19 // destructor 
20 CreateAndDestroy::~CreateAndDestroy() 
21 { 
22  // output newline for certain objects; helps readability 
23  cout << ( objectID == 1 || objectID == 6 ? "
" : "" ); 
24 
25  cout << "Object " << objectID << " destructor runs "
26  << message << endl; 
27 } // end ~CreateAndDestroy destructor 

Figure 9.13 defines object first (line 12) in global scope. Its constructor is actually called before any statements in main execute and its destructor is called at program termination after the destructors for all other objects have run.

Function main (lines 1426) declares three objects. Objects second (line 17) and fourth (line 23) are local automatic objects, and object third (line 18) is a static local object. The constructor for each of these objects is called when execution reaches the point where that object is declared. The destructors for objects fourth and then second are called (i.e., the reverse of the order in which their constructors were called) when execution reaches the end of main. Because object third is static, it exists until program termination. The destructor for object third is called before the destructor for global object first, but after all other objects are destroyed.

Function create (lines 2936) declares three objectsfifth (line 32) and seventh (line 34) as local automatic objects, and sixth (line 33) as a static local object. The destructors for objects seventh and then fifth are called (i.e., the reverse of the order in which their constructors were called) when create terminates. Because sixth is static, it exists until program termination. The destructor for sixth is called before the destructors for third and first, but after all other objects are destroyed.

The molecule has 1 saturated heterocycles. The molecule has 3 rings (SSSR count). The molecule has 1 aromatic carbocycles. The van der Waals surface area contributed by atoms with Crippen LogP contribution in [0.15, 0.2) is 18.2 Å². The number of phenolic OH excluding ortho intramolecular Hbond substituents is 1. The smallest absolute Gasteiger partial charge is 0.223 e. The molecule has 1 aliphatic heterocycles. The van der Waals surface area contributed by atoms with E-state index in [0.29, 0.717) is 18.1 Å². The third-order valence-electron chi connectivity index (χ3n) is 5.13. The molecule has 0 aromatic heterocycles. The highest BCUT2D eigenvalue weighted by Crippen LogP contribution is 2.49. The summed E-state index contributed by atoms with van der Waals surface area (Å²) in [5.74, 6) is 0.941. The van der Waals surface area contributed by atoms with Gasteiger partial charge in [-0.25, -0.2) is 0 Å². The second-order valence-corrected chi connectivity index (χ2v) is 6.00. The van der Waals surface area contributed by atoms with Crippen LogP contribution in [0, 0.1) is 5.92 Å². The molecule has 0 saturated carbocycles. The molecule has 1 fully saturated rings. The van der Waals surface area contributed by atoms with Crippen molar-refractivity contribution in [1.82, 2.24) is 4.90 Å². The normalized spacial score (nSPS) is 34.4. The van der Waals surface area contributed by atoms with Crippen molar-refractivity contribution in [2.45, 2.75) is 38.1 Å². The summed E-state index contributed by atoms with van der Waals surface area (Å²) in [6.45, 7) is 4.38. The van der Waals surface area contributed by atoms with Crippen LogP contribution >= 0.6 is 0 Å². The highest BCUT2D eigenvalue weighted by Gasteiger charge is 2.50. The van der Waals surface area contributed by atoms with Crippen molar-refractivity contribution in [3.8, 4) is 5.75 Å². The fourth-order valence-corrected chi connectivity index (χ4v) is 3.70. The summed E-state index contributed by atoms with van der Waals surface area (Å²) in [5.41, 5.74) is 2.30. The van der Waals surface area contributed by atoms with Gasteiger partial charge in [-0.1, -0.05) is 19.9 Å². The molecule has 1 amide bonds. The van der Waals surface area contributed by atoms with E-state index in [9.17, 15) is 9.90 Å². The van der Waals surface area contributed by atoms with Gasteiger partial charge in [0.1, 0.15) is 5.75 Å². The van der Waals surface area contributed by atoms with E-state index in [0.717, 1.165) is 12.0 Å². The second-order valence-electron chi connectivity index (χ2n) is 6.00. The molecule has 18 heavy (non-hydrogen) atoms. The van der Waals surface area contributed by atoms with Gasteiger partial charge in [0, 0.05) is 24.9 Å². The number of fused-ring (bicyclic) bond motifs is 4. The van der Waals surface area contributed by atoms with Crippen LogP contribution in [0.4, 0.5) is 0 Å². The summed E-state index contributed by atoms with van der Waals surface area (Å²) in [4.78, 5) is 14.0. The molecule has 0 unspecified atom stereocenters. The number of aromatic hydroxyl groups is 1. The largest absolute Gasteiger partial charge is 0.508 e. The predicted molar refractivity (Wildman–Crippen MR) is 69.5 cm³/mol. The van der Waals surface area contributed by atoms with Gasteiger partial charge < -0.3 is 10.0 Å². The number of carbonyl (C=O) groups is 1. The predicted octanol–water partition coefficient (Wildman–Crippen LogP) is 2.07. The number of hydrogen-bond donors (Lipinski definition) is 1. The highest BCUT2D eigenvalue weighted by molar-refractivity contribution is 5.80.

Figure 9.13. Order in which constructors and destructors are called.

(This item is displayed on pages 502 - 503 in the print version)

 1 // Fig. 9.13: fig09_13.cpp
 2 // Demonstrating the order in which constructors and
 3 // destructors are called.
 4 #include 
 5 using std::cout;
 6 using std::endl;
 7
 8 #include "CreateAndDestroy.h" // include CreateAndDestroy class definition
 9
10 void create( void ); // prototype
11
12 CreateAndDestroy first( 1, "(global before main)" ); // global object
13
14 int main()
15 {
16 cout << "
MAIN FUNCTION: EXECUTION BEGINS" << endl;
17 CreateAndDestroy second( 2, "(local automatic in main)" ); 
18 static CreateAndDestroy third( 3, "(local static in main)" );
19
20 create(); // call function to create objects
21
22 cout << "
MAIN FUNCTION: EXECUTION RESUMES" << endl;
23 CreateAndDestroy fourth( 4, "(local automatic in main)" );
24 cout << "
MAIN FUNCTION: EXECUTION ENDS" << endl;
25 return 0;
26 } // end main
27
28 // function to create objects
29 void create( void )
30 {
31 cout << "
CREATE FUNCTION: EXECUTION BEGINS" << endl;
32 CreateAndDestroy fifth( 5, "(local automatic in create)" ); 
33 static CreateAndDestroy sixth( 6, "(local static in create)" );
34 CreateAndDestroy seventh( 7, "(local automatic in create)" ); 
35 cout << "
CREATE FUNCTION: EXECUTION ENDS" << endl;
36 } // end function create
 
 Object 1 constructor runs (global before main)

 MAIN FUNCTION: EXECUTION BEGINS
 Object 2 constructor runs (local automatic in main)
 Object 3 constructor runs (local static in main)

 CREATE FUNCTION: EXECUTION BEGINS
 Object 5 constructor runs (local automatic in create)
 Object 6 constructor runs (local static in create)
 Object 7 constructor runs (local automatic in create)

 CREATE FUNCTION: EXECUTION ENDS
 Object 7 destructor runs (local automatic in create)
 Object 5 destructor runs (local automatic in create)

 MAIN FUNCTION: EXECUTION RESUMES
 Object 4 constructor runs (local automatic in main)

 MAIN FUNCTION: EXECUTION ENDS
 Object 4 destructor runs (local automatic in main)
 Object 2 destructor runs (local automatic in main)

 Object 6 destructor runs (local static in create)
 Object 3 destructor runs (local static in main)

 Object 1 destructor runs (global before main)
 




C++ How to Program
C++ How to Program (5th Edition)
ISBN: 0131857576
EAN: 2147483647
Year: 2004
Pages: 627